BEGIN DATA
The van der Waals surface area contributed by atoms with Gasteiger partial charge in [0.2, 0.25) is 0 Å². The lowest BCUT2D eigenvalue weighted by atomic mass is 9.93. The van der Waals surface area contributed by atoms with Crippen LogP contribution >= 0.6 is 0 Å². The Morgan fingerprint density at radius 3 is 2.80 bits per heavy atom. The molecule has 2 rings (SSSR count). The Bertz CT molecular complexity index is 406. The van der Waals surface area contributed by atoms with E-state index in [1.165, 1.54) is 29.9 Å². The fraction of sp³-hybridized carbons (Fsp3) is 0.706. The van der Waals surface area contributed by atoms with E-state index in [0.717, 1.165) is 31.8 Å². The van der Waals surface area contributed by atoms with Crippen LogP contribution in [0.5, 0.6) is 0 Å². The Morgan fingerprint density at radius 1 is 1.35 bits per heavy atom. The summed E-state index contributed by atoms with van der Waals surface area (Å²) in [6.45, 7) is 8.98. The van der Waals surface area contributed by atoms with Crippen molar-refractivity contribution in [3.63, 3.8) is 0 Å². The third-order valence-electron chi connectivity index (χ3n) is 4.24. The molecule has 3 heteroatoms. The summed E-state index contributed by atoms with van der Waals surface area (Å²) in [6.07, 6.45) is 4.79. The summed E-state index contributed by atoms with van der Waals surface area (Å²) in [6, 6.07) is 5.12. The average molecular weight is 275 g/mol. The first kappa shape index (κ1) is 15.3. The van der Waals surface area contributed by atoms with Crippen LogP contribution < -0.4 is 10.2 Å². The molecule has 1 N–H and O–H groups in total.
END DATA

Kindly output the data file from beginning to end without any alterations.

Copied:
The van der Waals surface area contributed by atoms with Gasteiger partial charge in [0.2, 0.25) is 0 Å². The lowest BCUT2D eigenvalue weighted by atomic mass is 9.93. The van der Waals surface area contributed by atoms with Crippen LogP contribution >= 0.6 is 0 Å². The Morgan fingerprint density at radius 3 is 2.80 bits per heavy atom. The molecule has 2 rings (SSSR count). The Bertz CT molecular complexity index is 406. The van der Waals surface area contributed by atoms with E-state index in [1.165, 1.54) is 29.9 Å². The fraction of sp³-hybridized carbons (Fsp3) is 0.706. The van der Waals surface area contributed by atoms with E-state index in [0.717, 1.165) is 31.8 Å². The van der Waals surface area contributed by atoms with Crippen LogP contribution in [0.5, 0.6) is 0 Å². The Morgan fingerprint density at radius 1 is 1.35 bits per heavy atom. The summed E-state index contributed by atoms with van der Waals surface area (Å²) in [6.45, 7) is 8.98. The van der Waals surface area contributed by atoms with Crippen molar-refractivity contribution in [3.63, 3.8) is 0 Å². The third-order valence-electron chi connectivity index (χ3n) is 4.24. The molecule has 3 heteroatoms. The summed E-state index contributed by atoms with van der Waals surface area (Å²) in [6.07, 6.45) is 4.79. The summed E-state index contributed by atoms with van der Waals surface area (Å²) in [6, 6.07) is 5.12. The average molecular weight is 275 g/mol. The first kappa shape index (κ1) is 15.3. The van der Waals surface area contributed by atoms with Crippen LogP contribution < -0.4 is 10.2 Å². The molecule has 1 N–H and O–H groups in total.